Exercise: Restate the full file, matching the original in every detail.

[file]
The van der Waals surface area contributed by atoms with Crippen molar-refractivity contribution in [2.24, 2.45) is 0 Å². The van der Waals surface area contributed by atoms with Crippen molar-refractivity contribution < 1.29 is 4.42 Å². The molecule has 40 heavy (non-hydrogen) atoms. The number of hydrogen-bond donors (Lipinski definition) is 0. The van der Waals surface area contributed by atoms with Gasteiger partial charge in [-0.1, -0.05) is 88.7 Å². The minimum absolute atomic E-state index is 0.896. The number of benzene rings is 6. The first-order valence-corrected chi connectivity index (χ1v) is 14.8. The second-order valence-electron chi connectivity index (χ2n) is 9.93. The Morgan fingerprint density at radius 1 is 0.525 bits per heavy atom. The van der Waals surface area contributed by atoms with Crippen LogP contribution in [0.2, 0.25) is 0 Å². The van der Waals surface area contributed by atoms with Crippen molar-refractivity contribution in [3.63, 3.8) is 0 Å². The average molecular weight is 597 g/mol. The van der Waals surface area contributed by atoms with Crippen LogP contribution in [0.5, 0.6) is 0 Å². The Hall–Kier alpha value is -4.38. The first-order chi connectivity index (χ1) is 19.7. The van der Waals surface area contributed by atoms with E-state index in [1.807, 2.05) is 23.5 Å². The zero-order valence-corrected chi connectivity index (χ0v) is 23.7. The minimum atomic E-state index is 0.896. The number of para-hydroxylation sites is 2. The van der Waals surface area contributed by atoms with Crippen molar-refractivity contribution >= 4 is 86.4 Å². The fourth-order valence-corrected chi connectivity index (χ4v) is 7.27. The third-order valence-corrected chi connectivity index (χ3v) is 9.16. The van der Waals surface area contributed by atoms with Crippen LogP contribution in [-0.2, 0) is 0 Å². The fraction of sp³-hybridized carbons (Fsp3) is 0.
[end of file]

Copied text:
The van der Waals surface area contributed by atoms with Crippen molar-refractivity contribution in [2.24, 2.45) is 0 Å². The van der Waals surface area contributed by atoms with Crippen molar-refractivity contribution < 1.29 is 4.42 Å². The molecule has 40 heavy (non-hydrogen) atoms. The number of hydrogen-bond donors (Lipinski definition) is 0. The van der Waals surface area contributed by atoms with Gasteiger partial charge in [-0.1, -0.05) is 88.7 Å². The minimum absolute atomic E-state index is 0.896. The number of benzene rings is 6. The first-order valence-corrected chi connectivity index (χ1v) is 14.8. The second-order valence-electron chi connectivity index (χ2n) is 9.93. The Morgan fingerprint density at radius 1 is 0.525 bits per heavy atom. The van der Waals surface area contributed by atoms with Crippen LogP contribution in [0.2, 0.25) is 0 Å². The van der Waals surface area contributed by atoms with Crippen molar-refractivity contribution in [3.63, 3.8) is 0 Å². The average molecular weight is 597 g/mol. The van der Waals surface area contributed by atoms with Crippen LogP contribution in [0.5, 0.6) is 0 Å². The Hall–Kier alpha value is -4.38. The first-order chi connectivity index (χ1) is 19.7. The van der Waals surface area contributed by atoms with E-state index in [1.807, 2.05) is 23.5 Å². The zero-order valence-corrected chi connectivity index (χ0v) is 23.7. The minimum atomic E-state index is 0.896. The number of para-hydroxylation sites is 2. The van der Waals surface area contributed by atoms with Crippen molar-refractivity contribution >= 4 is 86.4 Å². The fourth-order valence-corrected chi connectivity index (χ4v) is 7.27. The third-order valence-corrected chi connectivity index (χ3v) is 9.16. The van der Waals surface area contributed by atoms with Crippen LogP contribution in [-0.2, 0) is 0 Å². The fraction of sp³-hybridized carbons (Fsp3) is 0.